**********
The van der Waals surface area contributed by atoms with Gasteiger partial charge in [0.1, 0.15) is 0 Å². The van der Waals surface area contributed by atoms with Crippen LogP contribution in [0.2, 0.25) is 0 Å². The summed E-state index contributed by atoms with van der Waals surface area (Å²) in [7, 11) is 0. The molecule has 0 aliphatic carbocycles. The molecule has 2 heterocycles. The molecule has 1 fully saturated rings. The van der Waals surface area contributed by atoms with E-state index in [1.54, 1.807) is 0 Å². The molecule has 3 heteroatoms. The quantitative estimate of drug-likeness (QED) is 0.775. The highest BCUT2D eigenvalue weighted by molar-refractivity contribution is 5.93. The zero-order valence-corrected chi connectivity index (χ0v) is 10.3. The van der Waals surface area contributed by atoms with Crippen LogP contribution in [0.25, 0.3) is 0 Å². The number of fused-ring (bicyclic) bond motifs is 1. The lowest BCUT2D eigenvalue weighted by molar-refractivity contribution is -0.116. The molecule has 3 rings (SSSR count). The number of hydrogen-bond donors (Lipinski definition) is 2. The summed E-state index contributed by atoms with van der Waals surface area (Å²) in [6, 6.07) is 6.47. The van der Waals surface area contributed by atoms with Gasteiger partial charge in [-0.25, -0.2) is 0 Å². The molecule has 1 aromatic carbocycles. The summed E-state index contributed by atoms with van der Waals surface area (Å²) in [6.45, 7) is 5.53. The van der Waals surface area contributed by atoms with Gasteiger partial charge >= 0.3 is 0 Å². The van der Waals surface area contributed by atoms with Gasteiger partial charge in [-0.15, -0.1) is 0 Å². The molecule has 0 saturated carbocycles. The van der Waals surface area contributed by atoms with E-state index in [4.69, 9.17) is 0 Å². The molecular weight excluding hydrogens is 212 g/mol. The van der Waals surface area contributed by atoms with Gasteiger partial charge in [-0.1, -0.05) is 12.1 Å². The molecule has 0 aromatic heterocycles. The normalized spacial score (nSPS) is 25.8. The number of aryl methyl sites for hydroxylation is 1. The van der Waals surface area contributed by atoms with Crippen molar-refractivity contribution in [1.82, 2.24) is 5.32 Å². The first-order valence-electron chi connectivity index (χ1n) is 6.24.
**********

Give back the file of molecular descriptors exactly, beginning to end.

The van der Waals surface area contributed by atoms with Gasteiger partial charge in [0.1, 0.15) is 0 Å². The van der Waals surface area contributed by atoms with Crippen LogP contribution in [0.2, 0.25) is 0 Å². The summed E-state index contributed by atoms with van der Waals surface area (Å²) in [7, 11) is 0. The molecule has 0 aliphatic carbocycles. The molecule has 2 heterocycles. The molecule has 1 fully saturated rings. The van der Waals surface area contributed by atoms with E-state index in [1.54, 1.807) is 0 Å². The molecule has 3 heteroatoms. The quantitative estimate of drug-likeness (QED) is 0.775. The highest BCUT2D eigenvalue weighted by molar-refractivity contribution is 5.93. The zero-order valence-corrected chi connectivity index (χ0v) is 10.3. The van der Waals surface area contributed by atoms with Crippen LogP contribution in [0.25, 0.3) is 0 Å². The number of fused-ring (bicyclic) bond motifs is 1. The lowest BCUT2D eigenvalue weighted by molar-refractivity contribution is -0.116. The molecule has 3 rings (SSSR count). The number of hydrogen-bond donors (Lipinski definition) is 2. The summed E-state index contributed by atoms with van der Waals surface area (Å²) in [6, 6.07) is 6.47. The van der Waals surface area contributed by atoms with Gasteiger partial charge in [-0.25, -0.2) is 0 Å². The molecule has 1 aromatic carbocycles. The summed E-state index contributed by atoms with van der Waals surface area (Å²) in [6.45, 7) is 5.53. The van der Waals surface area contributed by atoms with Gasteiger partial charge >= 0.3 is 0 Å². The van der Waals surface area contributed by atoms with Gasteiger partial charge in [-0.15, -0.1) is 0 Å². The molecule has 0 saturated carbocycles. The van der Waals surface area contributed by atoms with E-state index in [4.69, 9.17) is 0 Å². The molecular weight excluding hydrogens is 212 g/mol. The van der Waals surface area contributed by atoms with Gasteiger partial charge in [-0.1, -0.05) is 12.1 Å². The molecule has 0 aromatic heterocycles. The normalized spacial score (nSPS) is 25.8. The number of aryl methyl sites for hydroxylation is 1. The van der Waals surface area contributed by atoms with Crippen molar-refractivity contribution in [1.82, 2.24) is 5.32 Å². The first-order valence-electron chi connectivity index (χ1n) is 6.24.